Photo courtesy of John Farrell

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On a recent Tuesday morning, John Farrell answers the phone in a husky voice with a New York twang. He’s been up since about five, and he’s ready to talk about his new play.

He was “one of those babies from the ’50s”, he says. He was born in Ireland, but didn’t know that for most of his life. It’s something he only learned after his adopted mother died eight years ago in New York, where he was raised in Brooklyn.

“Most people would know me best as Gerry Ryan’s sidekick,” he says. For 19 years, he was a regular fixture on Ryan’s RTÉ radio show.

Now after a lifetime as an actor, with stints in radio, TV, and journalism, he’s performing in the upcoming International Dublin Gay Theatre Festival, which runs from 7 to 20 May, in 3 Lies About Brooklyna show he wrote about his life – up to the age of 25 at least.

He’s a little nervous about the show, he admits, laughing. “It’s 7,000 words, and it runs for about an hour.” He has shared parts of the story in smaller readings, but this is the first time he’s performing this version.

“I kind of felt uncomfortable talking about any of it,” he says, “but a couple of years ago I kind of said, ‘Fuck it.’”

Farrell was raped at a very early age, before he was adopted. “I developed an attitude about sex that was purely transactional. I thought I had it all figured out,” he says. “But that changed when I found love.”

Farrell’s first real love, Russell, was murdered in 1979, when the play ends. “Sad and disillusioned”, he moved to Dublin with the eminent Irish actress, Geraldine Fitzgerald, who was coming here to put on Noel Pearson’s Mass Appeal, before later taking it to Broadway.

He stayed for 20 years, not knowing that he had been born here. But the show doesn’t really go into that, he says. This is about his early life, in the New York of the 1960s and ’70s.

An Irish “Bastard”

The Sisters of Mercy moved Farrell to Brooklyn, where he lived briefly in an orphanage, and was adopted at three years old, “and we all know what kind of racket they had going”, he says.

By his early teens, he was sneaking into Broadway theatres, making friends with actors. “They let you get away with murder when you’re young,” he says.

“The summer I turned 14, I joined the Everyman Company in New York,” he says, which was run by Fitzgerald. “She kind of became like a mother to me, and was very kind and supportive.”

“I don’t think of myself as a victim,” he says, although he reckons his experiences made him hard and cynical.

“I had some anger about how I was treated around being a bastard”, and boys who might be queer in orphanages are targets, he says, “and when you get sexually assaulted, it’s almost like you wanted it”. But, thankfully, he says, those attitudes are changing.

Everyone has deep, dark secrets, and it’s like a dam bursting when you decide to talk about them. “Often, they’re fundamental to your character,” Farrell says.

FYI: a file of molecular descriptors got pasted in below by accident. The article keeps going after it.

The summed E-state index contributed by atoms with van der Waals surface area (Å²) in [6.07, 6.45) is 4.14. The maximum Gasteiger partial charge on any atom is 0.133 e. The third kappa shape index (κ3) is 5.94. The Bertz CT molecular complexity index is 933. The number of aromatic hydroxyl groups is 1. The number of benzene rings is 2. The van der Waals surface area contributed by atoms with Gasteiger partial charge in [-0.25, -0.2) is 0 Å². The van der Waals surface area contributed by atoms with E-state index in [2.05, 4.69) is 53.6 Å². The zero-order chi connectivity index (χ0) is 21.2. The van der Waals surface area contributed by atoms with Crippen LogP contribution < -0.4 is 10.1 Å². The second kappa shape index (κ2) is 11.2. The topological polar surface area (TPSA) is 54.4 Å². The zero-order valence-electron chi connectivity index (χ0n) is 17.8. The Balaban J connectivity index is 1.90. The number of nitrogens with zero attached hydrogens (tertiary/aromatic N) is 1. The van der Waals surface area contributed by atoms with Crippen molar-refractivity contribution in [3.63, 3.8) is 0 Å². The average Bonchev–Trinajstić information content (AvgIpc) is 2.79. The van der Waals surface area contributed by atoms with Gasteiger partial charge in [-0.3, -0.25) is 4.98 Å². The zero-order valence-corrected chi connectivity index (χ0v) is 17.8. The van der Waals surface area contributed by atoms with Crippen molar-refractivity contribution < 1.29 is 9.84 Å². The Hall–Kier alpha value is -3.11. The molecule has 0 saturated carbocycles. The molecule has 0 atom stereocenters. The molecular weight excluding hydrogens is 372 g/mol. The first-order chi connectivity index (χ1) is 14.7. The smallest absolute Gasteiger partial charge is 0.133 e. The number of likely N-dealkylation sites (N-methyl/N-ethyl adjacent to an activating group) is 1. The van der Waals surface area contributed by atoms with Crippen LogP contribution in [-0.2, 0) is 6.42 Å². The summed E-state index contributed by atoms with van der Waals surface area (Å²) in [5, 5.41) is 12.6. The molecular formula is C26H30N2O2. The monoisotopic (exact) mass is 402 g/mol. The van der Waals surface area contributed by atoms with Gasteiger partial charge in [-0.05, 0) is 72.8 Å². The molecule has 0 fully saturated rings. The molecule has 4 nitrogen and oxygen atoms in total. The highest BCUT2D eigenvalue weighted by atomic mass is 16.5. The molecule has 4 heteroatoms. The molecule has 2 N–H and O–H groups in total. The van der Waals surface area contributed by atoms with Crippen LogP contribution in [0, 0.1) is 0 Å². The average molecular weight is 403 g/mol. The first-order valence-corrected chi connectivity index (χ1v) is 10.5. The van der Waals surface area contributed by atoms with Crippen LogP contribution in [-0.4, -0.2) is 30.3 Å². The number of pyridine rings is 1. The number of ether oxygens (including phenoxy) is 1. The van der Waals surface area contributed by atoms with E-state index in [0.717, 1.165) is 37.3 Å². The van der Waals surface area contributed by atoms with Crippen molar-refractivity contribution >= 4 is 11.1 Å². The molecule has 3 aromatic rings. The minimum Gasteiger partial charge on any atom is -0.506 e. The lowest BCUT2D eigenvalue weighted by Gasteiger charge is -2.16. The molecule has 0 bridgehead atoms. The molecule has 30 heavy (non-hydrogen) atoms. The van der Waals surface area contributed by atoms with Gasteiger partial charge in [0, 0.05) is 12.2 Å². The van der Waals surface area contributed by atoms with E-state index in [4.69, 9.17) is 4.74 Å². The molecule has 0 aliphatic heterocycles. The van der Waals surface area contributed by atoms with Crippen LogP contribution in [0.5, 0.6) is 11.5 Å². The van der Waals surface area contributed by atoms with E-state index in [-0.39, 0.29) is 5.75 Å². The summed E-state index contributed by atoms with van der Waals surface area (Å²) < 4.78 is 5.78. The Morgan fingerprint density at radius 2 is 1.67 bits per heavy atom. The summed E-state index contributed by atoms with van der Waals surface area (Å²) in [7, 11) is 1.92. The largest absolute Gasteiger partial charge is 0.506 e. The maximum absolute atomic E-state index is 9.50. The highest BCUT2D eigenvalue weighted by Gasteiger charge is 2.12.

The play is, in a way, one result of his catharsis, and he reflects on his “cultivated identity” as a child, “but it was fraudulent; a disguise, and made my interpersonal relationships difficult.”

The show’s subtitle is An Irish Bastard Comes of Age, and Farrell says he’s come to see the word “bastard” as “a badge of honour”; he’s re-appropriating it a bit.

“I am a bastard. You feel that you don’t belong, like a changeling,” he says, and he enjoys the ambivalence of the word. Most people think of it as a negative, “but it’s kind of cool not to have a heritage, or a bloodline”. Orphan is a euphemism, in his mind.

“I don’t need other people’s validation. People who meet in orphanages have a special bond.”


“The ambition of the piece is that it looks like I’m up there just bullshitting for an hour, I hope that will ease the audience into it,” says Farrell.

He wants to make the audience self-reflect, to show “the importance of risking love, and being in love”. It’s a story with a lot of tragedy, but he hopes there’s enough humour to help people deal with it.

“I hope that they’re able to re-evaluate their own values, the degree of humanity of their own values, and to be reflective of their own lives. We have all suffered, but we have all also been cruel,” he says.

“My ambition is to collect stories that couldn’t be told. What are the things that you’re never able to talk about?”

The International Dublin Gay Theatre Festival is not just there to put on plays about “fabulous gay lives, but real stories”, says Brian Merriman, the founder of the festival, and a playwright and actor himself.

Not many people write from perspectives like Farrell’s, he says. It’s a play that tackles issues Ireland needs to address, those like child trafficking, he says. “We have selective memories.”

“There are people who refer to being gay as just a sexual act. We have a culture, and an emotional response to people of our own gender,” he says.

Merriman’s sentiments seem to echo Farrell’s. “The best way to change hearts and minds is to show people who you are,” he says.

3 Lies About Brooklyn runs from 7 to 12 May at the Momentum Acting Studio.

Zuzia Whelan

Zuzia Whelan is a city reporter for Dublin Inquirer.

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